The biomechanics of metatarsalgia are secondary to load transmission through the metatarsal heads. There is usually abnormal load or pressure on one or more of the metatarsal heads, and this causes overload and subsequent pain. In normal stance, this pressure should be evenly distributed on all five metatarsal heads. The first metatarsal head supports twice as much force as any of the lesser metatarsals.2 The pressure transfer during the gait cycle tends to focus on the metatarsal heads for 30 to 55 percent of the gait cycle.2,3 The second and third metatarsals are relatively locked into position through their articulation at the Lisfranc’s joint. This explains why first ray pathology (hallux valgus, first ray hypermobility, Morton’s foot) can lend itself to central metatarsalgia.
In terms of evaluating metatarsal length and sagittal plane deviation, weightbearing radiographs are still considered the best method. The AP and sesamoid axial views are the most important. As we noted earlier, all of the metatarsal heads should purchase the ground in normal stance. The axial view can depict this scenario. The AP view is best to access the length pattern and the parabola.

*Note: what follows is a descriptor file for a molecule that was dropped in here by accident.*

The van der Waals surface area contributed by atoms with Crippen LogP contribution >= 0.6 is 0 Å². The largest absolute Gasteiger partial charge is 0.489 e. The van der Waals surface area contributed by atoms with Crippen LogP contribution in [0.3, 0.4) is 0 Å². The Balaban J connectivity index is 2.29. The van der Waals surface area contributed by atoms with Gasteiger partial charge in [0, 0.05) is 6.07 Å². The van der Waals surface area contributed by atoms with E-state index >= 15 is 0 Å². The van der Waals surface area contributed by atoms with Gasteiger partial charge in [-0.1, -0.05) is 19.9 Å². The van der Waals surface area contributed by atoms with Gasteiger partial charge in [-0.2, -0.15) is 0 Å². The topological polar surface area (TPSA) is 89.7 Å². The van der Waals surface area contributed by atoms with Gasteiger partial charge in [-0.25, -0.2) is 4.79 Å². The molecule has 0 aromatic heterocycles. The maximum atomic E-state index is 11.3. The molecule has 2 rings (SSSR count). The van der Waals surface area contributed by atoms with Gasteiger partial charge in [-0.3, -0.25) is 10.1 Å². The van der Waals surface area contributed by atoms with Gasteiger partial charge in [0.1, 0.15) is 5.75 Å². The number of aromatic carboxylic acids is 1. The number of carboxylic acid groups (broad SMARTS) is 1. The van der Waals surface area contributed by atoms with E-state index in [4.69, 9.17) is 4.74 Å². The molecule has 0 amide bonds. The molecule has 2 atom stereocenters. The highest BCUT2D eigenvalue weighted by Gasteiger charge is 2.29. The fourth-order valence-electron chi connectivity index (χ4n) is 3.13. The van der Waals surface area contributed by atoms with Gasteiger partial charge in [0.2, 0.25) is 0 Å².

Some uncertainty still exists in regard to determining the “normal” length pattern.4 Most believe the first and second metatarsals are equally the longest, and they are followed by the third, fourth and fifth metatarsals. Maestro demonstrated this in his study using the “Maestro Line,” a line from the center of the fibular sesamoid perpendicular to the longitudinal bisection of the second metatarsal.5 According to Maestro, this line should pass through the fourth metatarsal head.
Pertinent Anatomical Considerations